In case you’re not familiar with the story, titular Aladdin is a lowly street rat living in the bombastic city of Agrabah. He’s gotta steal to eat and, as he tells you through song and dance, he’s gotta eat to live. Living is a life of petty crime with his cohort Abu, a cute monkey and repeat offender. Aladdin finds himself at the center of a love triangle between the Princess of the city, Jasmine (who he saves from trouble in the market), and the sultan’s right-hand man and Royal Vizier, Jafar (who needs Aladdin to find a certain magic lamp and would marry Jasmine to satiate his need for power and position).
Guy Ritchie’s Aladdin redux starts with Will Smith on a boat with two young children and a woman. It turns out they’re his family, and for whatever reason, Smith is about to tell the children a tale about a magic lamp. Right about now, we know that Ritchie isn’t content to tell the same tale we already know. We know Smith is the Genie and have been dreading his notoriously strange, blue phosphorescent incarnation of the character ever since early footage found the internet. So what gives? Why is he on a boat talking to a couple of kids? The film then launches into the same opening number from Aladdin OG, “Arabian Nights.” Honestly, it felt confusing, as did this title sequence which quickly, without naming names or dishing details, introduces all of the major characters in their various settings as the camera flies throughout Agrabah and beyond: Aladdin and monkey-boy on the streets; Jasmine, Sultan, Rajah the tiger in the palace; and Jafar throwing some hapless urchin into the Cave of Wonders in the desert.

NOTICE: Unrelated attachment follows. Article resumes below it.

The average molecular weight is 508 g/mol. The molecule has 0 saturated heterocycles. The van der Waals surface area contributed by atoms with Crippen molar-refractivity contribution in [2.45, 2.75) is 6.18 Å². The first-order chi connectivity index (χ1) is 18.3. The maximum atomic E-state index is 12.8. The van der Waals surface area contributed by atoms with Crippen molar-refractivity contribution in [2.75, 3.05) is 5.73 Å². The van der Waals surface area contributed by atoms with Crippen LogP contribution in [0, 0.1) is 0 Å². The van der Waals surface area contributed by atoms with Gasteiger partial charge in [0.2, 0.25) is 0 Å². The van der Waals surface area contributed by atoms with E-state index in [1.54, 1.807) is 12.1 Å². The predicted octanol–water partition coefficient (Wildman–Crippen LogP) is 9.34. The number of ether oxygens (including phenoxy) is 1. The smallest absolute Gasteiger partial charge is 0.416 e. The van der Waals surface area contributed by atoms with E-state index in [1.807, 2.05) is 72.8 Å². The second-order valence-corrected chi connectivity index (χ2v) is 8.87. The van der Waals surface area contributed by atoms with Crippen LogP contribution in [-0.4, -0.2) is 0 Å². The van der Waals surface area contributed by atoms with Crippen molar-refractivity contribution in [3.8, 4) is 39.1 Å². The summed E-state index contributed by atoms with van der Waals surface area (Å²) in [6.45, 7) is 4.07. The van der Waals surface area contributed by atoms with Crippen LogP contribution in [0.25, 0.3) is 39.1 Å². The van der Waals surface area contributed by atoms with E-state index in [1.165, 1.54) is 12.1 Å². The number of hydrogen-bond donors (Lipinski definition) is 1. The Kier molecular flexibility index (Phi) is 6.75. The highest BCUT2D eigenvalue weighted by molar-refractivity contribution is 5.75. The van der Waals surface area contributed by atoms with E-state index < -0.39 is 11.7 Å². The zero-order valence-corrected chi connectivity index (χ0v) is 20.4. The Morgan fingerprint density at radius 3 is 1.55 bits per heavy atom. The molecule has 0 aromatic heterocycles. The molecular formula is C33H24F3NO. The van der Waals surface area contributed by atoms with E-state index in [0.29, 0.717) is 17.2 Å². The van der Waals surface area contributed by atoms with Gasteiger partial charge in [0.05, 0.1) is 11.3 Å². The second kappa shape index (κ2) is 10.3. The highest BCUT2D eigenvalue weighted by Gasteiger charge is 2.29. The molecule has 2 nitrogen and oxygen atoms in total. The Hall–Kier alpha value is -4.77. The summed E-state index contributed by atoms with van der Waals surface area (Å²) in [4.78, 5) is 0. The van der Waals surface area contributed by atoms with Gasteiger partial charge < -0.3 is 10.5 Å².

It’s almost as if Ritchie, aware of the need pay homage to the original, while making his own unique take on the film, was unsure of how best to establish that, yes, this is the world you know, but it’s also HIS new and improved version of it. It’s funny, because I sensed this same hesitancy in his directing when he tackled the Arthurian legend with 2017’s Arthur: Legend of the Sword. Thankfully, here, his initial trepidation gives way to full-blown ownership much faster.